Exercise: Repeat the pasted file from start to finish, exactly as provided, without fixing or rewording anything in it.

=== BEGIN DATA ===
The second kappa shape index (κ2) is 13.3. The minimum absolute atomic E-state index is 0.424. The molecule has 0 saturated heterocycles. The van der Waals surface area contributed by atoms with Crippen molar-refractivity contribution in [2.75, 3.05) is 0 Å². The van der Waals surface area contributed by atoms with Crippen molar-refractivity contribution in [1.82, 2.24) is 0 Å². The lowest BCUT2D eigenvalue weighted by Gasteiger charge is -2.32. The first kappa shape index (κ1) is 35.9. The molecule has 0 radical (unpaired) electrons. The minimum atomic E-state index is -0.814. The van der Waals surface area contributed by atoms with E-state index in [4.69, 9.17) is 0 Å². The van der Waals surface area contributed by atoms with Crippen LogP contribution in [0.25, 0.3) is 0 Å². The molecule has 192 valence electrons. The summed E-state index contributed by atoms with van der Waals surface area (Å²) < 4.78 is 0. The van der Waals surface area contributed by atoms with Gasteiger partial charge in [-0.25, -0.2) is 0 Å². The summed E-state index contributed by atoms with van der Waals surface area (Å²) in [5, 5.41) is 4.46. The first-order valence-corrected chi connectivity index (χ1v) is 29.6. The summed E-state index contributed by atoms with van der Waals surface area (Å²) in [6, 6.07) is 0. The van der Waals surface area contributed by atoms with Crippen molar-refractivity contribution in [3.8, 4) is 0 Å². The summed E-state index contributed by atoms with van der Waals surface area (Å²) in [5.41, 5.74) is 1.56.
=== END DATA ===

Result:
The second kappa shape index (κ2) is 13.3. The minimum absolute atomic E-state index is 0.424. The molecule has 0 saturated heterocycles. The van der Waals surface area contributed by atoms with Crippen molar-refractivity contribution in [2.75, 3.05) is 0 Å². The van der Waals surface area contributed by atoms with Crippen molar-refractivity contribution in [1.82, 2.24) is 0 Å². The lowest BCUT2D eigenvalue weighted by Gasteiger charge is -2.32. The first kappa shape index (κ1) is 35.9. The molecule has 0 radical (unpaired) electrons. The minimum atomic E-state index is -0.814. The van der Waals surface area contributed by atoms with E-state index in [4.69, 9.17) is 0 Å². The van der Waals surface area contributed by atoms with Crippen LogP contribution in [0.25, 0.3) is 0 Å². The molecule has 192 valence electrons. The summed E-state index contributed by atoms with van der Waals surface area (Å²) < 4.78 is 0. The van der Waals surface area contributed by atoms with Gasteiger partial charge in [-0.25, -0.2) is 0 Å². The summed E-state index contributed by atoms with van der Waals surface area (Å²) in [5, 5.41) is 4.46. The first-order valence-corrected chi connectivity index (χ1v) is 29.6. The summed E-state index contributed by atoms with van der Waals surface area (Å²) in [6, 6.07) is 0. The van der Waals surface area contributed by atoms with Crippen molar-refractivity contribution in [3.8, 4) is 0 Å². The summed E-state index contributed by atoms with van der Waals surface area (Å²) in [5.41, 5.74) is 1.56.